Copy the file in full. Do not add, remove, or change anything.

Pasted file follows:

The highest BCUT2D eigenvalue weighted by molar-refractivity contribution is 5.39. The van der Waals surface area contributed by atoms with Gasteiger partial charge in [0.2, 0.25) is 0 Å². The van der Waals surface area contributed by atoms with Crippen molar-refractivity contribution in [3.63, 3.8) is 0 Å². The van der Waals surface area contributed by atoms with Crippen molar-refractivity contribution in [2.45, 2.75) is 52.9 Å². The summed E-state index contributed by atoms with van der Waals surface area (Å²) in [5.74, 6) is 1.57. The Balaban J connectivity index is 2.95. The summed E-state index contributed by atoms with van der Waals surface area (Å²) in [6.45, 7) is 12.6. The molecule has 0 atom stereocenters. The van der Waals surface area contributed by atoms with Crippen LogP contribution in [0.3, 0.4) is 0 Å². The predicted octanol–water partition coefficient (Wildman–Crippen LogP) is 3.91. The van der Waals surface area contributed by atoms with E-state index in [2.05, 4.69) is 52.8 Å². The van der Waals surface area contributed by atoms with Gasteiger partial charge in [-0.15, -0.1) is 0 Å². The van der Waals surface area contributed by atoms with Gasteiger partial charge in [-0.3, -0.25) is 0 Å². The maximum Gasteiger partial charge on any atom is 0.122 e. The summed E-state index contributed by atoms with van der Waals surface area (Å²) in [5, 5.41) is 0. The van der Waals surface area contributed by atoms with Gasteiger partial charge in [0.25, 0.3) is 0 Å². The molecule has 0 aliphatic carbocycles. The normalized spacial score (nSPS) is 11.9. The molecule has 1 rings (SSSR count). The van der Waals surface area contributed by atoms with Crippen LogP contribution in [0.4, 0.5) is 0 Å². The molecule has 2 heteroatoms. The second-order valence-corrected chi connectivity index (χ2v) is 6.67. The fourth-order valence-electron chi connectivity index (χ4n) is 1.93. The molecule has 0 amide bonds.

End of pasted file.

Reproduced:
The highest BCUT2D eigenvalue weighted by molar-refractivity contribution is 5.39. The van der Waals surface area contributed by atoms with Gasteiger partial charge in [0.2, 0.25) is 0 Å². The van der Waals surface area contributed by atoms with Crippen molar-refractivity contribution in [3.63, 3.8) is 0 Å². The van der Waals surface area contributed by atoms with Crippen molar-refractivity contribution in [2.45, 2.75) is 52.9 Å². The summed E-state index contributed by atoms with van der Waals surface area (Å²) in [5.74, 6) is 1.57. The Balaban J connectivity index is 2.95. The summed E-state index contributed by atoms with van der Waals surface area (Å²) in [6.45, 7) is 12.6. The molecule has 0 atom stereocenters. The van der Waals surface area contributed by atoms with Crippen LogP contribution in [0.3, 0.4) is 0 Å². The predicted octanol–water partition coefficient (Wildman–Crippen LogP) is 3.91. The van der Waals surface area contributed by atoms with E-state index in [2.05, 4.69) is 52.8 Å². The van der Waals surface area contributed by atoms with Gasteiger partial charge in [-0.15, -0.1) is 0 Å². The van der Waals surface area contributed by atoms with Gasteiger partial charge in [-0.3, -0.25) is 0 Å². The maximum Gasteiger partial charge on any atom is 0.122 e. The summed E-state index contributed by atoms with van der Waals surface area (Å²) in [5, 5.41) is 0. The van der Waals surface area contributed by atoms with Gasteiger partial charge in [0.25, 0.3) is 0 Å². The molecule has 0 aliphatic carbocycles. The normalized spacial score (nSPS) is 11.9. The molecule has 1 rings (SSSR count). The van der Waals surface area contributed by atoms with Crippen LogP contribution in [0.4, 0.5) is 0 Å². The molecule has 2 heteroatoms. The second-order valence-corrected chi connectivity index (χ2v) is 6.67. The fourth-order valence-electron chi connectivity index (χ4n) is 1.93. The molecule has 0 amide bonds.